There are many resources available to individuals who are victims of abuse, and unbiased, accepting support can be found. In order for a person to safely leave an abusive situation, however, all barriers and safety concerns must be addressed. Seventy-five percent of homicides related to domestic violence occur upon separation, so individuals who wish to leave an abusive situation may often wish to have a variety of safety precautions established before attempting to leave. Crisis helplines, such as the National Domestic Violence Hotline, can provide resources and support. Therapists and health care professionals may also be able to provide help and resources to individuals in crisis.
Individuals who are the victims of abuse may find it difficult to discuss their situation with others, but family, friends, and counselors may be sources of help and support. All areas are also likely to have their own local support services, and these local organizations may help some individuals formulate a plan of action.
Survivors of physical abuse may find therapy to be helpful. A mental health professional can help individuals explore feelings of anger, grief, frustration, and fear and address conditions that may have developed as a result of abuse, such as depression, anxiety, and other issues. Support groups for survivors of abuse can be beneficial to some individuals, and play therapy is often recommended for children who have been abused. Role play therapy has also been shown to provide benefit, and when PTSD is present in an individual who has survived abuse, Eye Movement Desensitization and Reprocessing (EMDR) may be recommended, as it has proven to be effective at treating trauma.
Because abuse can have extensive and lasting effects, the therapist will generally focus on isolating and addressing these, helping the person in therapy work through them as that person becomes ready to do so. Therapy following abuse may also help individuals regain a sense of safety and realize the abuse did not occur as a result of any of their actions.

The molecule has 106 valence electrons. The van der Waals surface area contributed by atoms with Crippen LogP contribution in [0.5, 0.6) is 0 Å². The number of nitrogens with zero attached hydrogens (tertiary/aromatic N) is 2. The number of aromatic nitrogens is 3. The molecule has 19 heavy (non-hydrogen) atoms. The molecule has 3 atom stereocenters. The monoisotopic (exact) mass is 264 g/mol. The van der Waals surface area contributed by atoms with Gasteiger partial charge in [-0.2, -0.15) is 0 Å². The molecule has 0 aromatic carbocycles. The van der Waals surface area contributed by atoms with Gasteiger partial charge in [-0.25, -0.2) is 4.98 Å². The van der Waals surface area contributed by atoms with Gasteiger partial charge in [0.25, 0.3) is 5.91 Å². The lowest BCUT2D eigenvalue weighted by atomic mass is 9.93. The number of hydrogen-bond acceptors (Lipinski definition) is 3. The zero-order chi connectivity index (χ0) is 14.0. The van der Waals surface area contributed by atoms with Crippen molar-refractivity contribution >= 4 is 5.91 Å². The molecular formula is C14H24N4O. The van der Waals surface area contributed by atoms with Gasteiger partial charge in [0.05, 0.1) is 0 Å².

A person who has been the perpetrator of abuse can also receive treatment in therapy. Often counseling will be ordered following jail time or in lieu of jail time, as part of the rehabilitation process. Therapy may be effective at helping some individuals redirect their impulse to resort to violence and thus can help prevent further instances of abuse. However, for therapy to work, the individual generally must truly wish to change, and therapy is not recommended for all individuals who have committed acts of abuse.
- Addressing past abuse in therapy to achieve healing: Rita, 29, is anxious and fearful, especially around men. She is unable to identify a reason for this on her own, so she enters therapy, expressing a wish to understand what is causing this distress. The therapist takes a personal history and discovers physical abuse in her family of origin, but Rita denies that this is the cause of her anxiety. The therapist facilitates several deep relaxation sessions, and Rita begins to open up to the possibility that her experience as a child still has an effect on her. Eventually, Rita brings up the abuse in therapy, verbalizing the emotions she has regarding the abuse. The therapist encourages her to attend a support group for victims of abuse, and Rita continues in therapy, working to become less anxious and fearful around men.
- Abuse victim reaches out in therapy: Elijah, 17, sees a therapist twice a month to address obsessive-compulsive behavior. He has been in therapy for several months. During one session, he pushes up his sleeve and the therapist notices cigarette burns on his arm. She asks Elijah about them, and at first he denies their presence, but eventually he admits that his father has been abusive toward him for several years. Elijah reports that his father has recently been laid off and that his frustration with Elijah has led him to become more aggressive and abusive. He tells the therapist he does not feel safe when he is alone with his father, but when his mother is around, his father does not hurt him. He says he doubts his mother will believe him. The therapist tells Elijah she is required to report all instances of child abuse and asks him whether he would like to tell his mother first. Elijah reluctantly agrees with the therapist that it may be best. She gives Elijah a list of resources and helps him develop a plan to protect his own safety, whatever the result of the report. When Elijah's mother comes to pick him up for therapy, the therapist asks her to join the session so Elijah can begin the conversation in a safe space.
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Last updated: 01-12-2016
Physical Abuse Articles